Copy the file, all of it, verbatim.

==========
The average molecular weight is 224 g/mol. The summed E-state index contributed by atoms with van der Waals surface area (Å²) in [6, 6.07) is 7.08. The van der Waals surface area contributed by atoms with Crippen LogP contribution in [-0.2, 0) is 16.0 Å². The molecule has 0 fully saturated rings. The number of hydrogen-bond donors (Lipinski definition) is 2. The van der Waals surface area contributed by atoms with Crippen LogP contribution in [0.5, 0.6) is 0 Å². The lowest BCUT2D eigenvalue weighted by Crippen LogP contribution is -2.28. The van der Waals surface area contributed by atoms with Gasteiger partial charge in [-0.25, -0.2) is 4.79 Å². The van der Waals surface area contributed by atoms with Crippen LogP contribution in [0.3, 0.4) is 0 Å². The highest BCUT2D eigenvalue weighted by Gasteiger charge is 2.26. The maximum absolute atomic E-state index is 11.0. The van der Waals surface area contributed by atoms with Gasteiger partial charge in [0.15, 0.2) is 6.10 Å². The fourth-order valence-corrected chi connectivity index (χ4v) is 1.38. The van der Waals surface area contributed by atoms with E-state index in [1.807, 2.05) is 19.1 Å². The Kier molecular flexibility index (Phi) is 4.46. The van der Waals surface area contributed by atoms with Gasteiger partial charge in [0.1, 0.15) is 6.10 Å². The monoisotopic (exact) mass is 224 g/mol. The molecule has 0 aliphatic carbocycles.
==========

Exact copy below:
The average molecular weight is 224 g/mol. The summed E-state index contributed by atoms with van der Waals surface area (Å²) in [6, 6.07) is 7.08. The van der Waals surface area contributed by atoms with Crippen LogP contribution in [-0.2, 0) is 16.0 Å². The molecule has 0 fully saturated rings. The number of hydrogen-bond donors (Lipinski definition) is 2. The van der Waals surface area contributed by atoms with Crippen LogP contribution in [0.5, 0.6) is 0 Å². The lowest BCUT2D eigenvalue weighted by Crippen LogP contribution is -2.28. The van der Waals surface area contributed by atoms with Gasteiger partial charge in [-0.25, -0.2) is 4.79 Å². The van der Waals surface area contributed by atoms with Crippen LogP contribution in [0.3, 0.4) is 0 Å². The highest BCUT2D eigenvalue weighted by Gasteiger charge is 2.26. The maximum absolute atomic E-state index is 11.0. The van der Waals surface area contributed by atoms with Gasteiger partial charge in [0.15, 0.2) is 6.10 Å². The fourth-order valence-corrected chi connectivity index (χ4v) is 1.38. The van der Waals surface area contributed by atoms with E-state index in [1.807, 2.05) is 19.1 Å². The Kier molecular flexibility index (Phi) is 4.46. The van der Waals surface area contributed by atoms with Gasteiger partial charge in [0.1, 0.15) is 6.10 Å². The monoisotopic (exact) mass is 224 g/mol. The molecule has 0 aliphatic carbocycles.